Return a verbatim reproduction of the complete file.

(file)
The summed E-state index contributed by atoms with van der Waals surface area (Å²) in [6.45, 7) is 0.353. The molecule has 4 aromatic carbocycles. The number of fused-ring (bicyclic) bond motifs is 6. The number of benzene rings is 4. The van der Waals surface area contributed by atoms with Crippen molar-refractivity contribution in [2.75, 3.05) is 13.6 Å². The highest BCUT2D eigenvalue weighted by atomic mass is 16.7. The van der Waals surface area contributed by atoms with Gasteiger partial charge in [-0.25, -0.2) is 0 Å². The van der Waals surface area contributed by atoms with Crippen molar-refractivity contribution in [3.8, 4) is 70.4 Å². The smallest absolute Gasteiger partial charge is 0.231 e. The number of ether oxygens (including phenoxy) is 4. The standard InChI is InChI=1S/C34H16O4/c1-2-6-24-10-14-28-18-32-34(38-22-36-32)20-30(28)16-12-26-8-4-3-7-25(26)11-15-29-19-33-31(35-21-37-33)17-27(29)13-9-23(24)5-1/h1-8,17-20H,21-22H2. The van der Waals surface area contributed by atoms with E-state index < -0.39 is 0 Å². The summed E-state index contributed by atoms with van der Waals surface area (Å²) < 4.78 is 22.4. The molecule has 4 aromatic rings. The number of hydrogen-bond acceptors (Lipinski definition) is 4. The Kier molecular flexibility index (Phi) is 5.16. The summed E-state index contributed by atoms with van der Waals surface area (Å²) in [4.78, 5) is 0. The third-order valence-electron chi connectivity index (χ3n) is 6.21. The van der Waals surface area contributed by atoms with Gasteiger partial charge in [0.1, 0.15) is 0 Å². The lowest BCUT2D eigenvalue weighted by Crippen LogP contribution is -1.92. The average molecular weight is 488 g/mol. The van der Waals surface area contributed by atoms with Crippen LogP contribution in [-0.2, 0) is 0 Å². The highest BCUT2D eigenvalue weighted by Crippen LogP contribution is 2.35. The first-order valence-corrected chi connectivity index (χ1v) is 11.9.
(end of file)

The summed E-state index contributed by atoms with van der Waals surface area (Å²) in [6.45, 7) is 0.353. The molecule has 4 aromatic carbocycles. The number of fused-ring (bicyclic) bond motifs is 6. The number of benzene rings is 4. The van der Waals surface area contributed by atoms with Crippen molar-refractivity contribution in [2.75, 3.05) is 13.6 Å². The highest BCUT2D eigenvalue weighted by atomic mass is 16.7. The van der Waals surface area contributed by atoms with Gasteiger partial charge in [-0.25, -0.2) is 0 Å². The van der Waals surface area contributed by atoms with Crippen molar-refractivity contribution in [3.8, 4) is 70.4 Å². The smallest absolute Gasteiger partial charge is 0.231 e. The number of ether oxygens (including phenoxy) is 4. The standard InChI is InChI=1S/C34H16O4/c1-2-6-24-10-14-28-18-32-34(38-22-36-32)20-30(28)16-12-26-8-4-3-7-25(26)11-15-29-19-33-31(35-21-37-33)17-27(29)13-9-23(24)5-1/h1-8,17-20H,21-22H2. The van der Waals surface area contributed by atoms with E-state index < -0.39 is 0 Å². The summed E-state index contributed by atoms with van der Waals surface area (Å²) < 4.78 is 22.4. The molecule has 4 aromatic rings. The number of hydrogen-bond acceptors (Lipinski definition) is 4. The Kier molecular flexibility index (Phi) is 5.16. The summed E-state index contributed by atoms with van der Waals surface area (Å²) in [4.78, 5) is 0. The third-order valence-electron chi connectivity index (χ3n) is 6.21. The van der Waals surface area contributed by atoms with Gasteiger partial charge in [0.1, 0.15) is 0 Å². The lowest BCUT2D eigenvalue weighted by Crippen LogP contribution is -1.92. The average molecular weight is 488 g/mol. The van der Waals surface area contributed by atoms with Crippen LogP contribution in [-0.2, 0) is 0 Å². The highest BCUT2D eigenvalue weighted by Crippen LogP contribution is 2.35. The first-order valence-corrected chi connectivity index (χ1v) is 11.9.